Video-assisted thoracoscopic transplantation of myoblasts into the heart.
PURPOSE: Currently, cells are transplanted into injured myocardium either through thoracotomy for open surgical delivery or through catheterization for endoventricular or intracoronary delivery; both methods have limitations. Open surgical delivery limits the potential patient population, whereas catheter-based delivery limits the ability to visualize the injection site and confirm delivery of the cells to the appropriate region. In this study, we examine the feasibility of cell transplantation into myocardium using a minimally invasive thoracoscopic approach. DESCRIPTION: Seven swine underwent thoracoscopic cell transplantation. Using a prototype injection device, approximately 10 million myoblasts were injected into the anterior, lateral, posterior, and apical regions of myocardium. Animals were recovered up to 7 days, and after euthanasia, hearts were explanted for histology. EVALUATION: All seven swine had successful delivery of myoblasts into the defined injection sites, as confirmed by analysis of an operative video, magnetic resonance imaging of iron-oxide-labeled cells, and histologic examination. CONCLUSIONS: Thoracoscopic cellular cardiomyoplasty is feasible and allows the surgeon the benefits of direct visualization of the cell injection while minimizing morbidity associated with open cell delivery.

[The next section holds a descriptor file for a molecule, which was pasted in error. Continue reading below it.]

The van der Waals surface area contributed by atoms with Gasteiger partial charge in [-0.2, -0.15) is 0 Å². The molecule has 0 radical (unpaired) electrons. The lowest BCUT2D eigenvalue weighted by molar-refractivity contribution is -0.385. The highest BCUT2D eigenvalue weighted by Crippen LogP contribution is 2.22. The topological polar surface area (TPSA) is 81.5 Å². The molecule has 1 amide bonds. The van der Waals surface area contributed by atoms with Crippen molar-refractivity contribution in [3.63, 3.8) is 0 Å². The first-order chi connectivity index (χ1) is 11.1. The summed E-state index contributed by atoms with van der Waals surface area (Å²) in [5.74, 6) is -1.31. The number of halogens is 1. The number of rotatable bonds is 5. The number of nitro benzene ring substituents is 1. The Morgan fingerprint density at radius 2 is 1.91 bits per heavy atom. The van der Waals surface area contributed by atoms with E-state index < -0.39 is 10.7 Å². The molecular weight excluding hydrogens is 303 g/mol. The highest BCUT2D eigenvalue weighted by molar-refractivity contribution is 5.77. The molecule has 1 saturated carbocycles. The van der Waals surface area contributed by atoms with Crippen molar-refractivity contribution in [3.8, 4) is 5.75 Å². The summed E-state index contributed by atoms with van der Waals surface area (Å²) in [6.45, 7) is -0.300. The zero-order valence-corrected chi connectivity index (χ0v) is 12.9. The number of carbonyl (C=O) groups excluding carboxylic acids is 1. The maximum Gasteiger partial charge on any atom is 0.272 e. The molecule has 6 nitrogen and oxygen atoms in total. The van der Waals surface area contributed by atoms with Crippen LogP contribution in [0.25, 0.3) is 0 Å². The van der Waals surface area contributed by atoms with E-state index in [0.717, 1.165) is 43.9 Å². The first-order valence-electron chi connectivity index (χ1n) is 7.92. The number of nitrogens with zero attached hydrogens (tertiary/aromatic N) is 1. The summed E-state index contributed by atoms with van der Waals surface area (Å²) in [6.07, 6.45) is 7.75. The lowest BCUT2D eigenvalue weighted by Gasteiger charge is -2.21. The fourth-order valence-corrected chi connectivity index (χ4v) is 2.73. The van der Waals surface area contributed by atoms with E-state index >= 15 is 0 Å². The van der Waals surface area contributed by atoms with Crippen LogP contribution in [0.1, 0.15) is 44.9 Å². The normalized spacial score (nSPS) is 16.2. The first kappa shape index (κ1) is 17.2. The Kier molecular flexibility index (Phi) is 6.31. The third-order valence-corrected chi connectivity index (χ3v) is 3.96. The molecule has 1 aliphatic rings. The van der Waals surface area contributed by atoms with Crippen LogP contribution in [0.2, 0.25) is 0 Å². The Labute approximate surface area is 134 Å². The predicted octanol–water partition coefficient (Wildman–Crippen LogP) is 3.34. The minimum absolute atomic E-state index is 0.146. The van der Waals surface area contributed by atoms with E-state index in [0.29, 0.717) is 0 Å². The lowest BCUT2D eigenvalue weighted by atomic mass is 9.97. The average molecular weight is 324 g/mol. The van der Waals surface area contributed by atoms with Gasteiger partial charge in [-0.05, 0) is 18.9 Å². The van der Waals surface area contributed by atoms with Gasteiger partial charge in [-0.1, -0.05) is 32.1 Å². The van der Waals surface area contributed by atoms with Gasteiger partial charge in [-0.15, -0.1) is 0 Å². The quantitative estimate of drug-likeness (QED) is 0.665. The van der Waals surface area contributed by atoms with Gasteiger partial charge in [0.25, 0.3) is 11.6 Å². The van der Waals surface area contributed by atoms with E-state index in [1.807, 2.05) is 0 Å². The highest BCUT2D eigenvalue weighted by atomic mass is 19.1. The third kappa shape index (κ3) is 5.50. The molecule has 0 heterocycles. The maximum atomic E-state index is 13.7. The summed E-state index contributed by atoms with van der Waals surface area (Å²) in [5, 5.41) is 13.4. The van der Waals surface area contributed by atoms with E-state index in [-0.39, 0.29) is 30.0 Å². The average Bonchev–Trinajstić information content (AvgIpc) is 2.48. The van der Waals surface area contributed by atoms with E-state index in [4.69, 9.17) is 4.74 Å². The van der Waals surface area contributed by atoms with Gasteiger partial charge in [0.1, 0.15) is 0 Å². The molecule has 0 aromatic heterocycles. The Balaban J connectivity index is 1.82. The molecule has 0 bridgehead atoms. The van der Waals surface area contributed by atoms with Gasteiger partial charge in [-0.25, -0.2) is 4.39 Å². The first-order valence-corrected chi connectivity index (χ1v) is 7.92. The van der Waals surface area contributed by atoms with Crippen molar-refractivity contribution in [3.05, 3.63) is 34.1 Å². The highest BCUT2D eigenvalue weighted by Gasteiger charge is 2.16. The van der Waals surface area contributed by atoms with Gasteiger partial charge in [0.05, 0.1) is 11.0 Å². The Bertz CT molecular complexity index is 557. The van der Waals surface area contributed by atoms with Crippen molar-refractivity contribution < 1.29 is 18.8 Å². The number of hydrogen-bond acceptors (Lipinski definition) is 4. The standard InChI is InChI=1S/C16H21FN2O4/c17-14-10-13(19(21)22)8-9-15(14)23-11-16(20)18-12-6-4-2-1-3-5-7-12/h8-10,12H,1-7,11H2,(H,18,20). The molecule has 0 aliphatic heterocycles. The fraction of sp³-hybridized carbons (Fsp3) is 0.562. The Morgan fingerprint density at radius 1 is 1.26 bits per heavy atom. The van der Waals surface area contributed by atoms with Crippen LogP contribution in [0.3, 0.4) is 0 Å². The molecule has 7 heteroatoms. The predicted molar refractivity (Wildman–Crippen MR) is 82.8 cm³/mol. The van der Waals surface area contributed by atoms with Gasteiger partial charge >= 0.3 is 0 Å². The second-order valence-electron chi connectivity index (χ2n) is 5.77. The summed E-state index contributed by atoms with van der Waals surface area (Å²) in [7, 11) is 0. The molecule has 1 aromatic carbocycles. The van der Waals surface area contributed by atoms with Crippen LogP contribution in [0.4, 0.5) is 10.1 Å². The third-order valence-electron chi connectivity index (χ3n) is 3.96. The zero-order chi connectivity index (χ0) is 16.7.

Thompson, RB; Parsa, CJ; van den Bos, EJ; Davis, BH; Toloza, EM; Klem, I; Glower, DD; Taylor, DA
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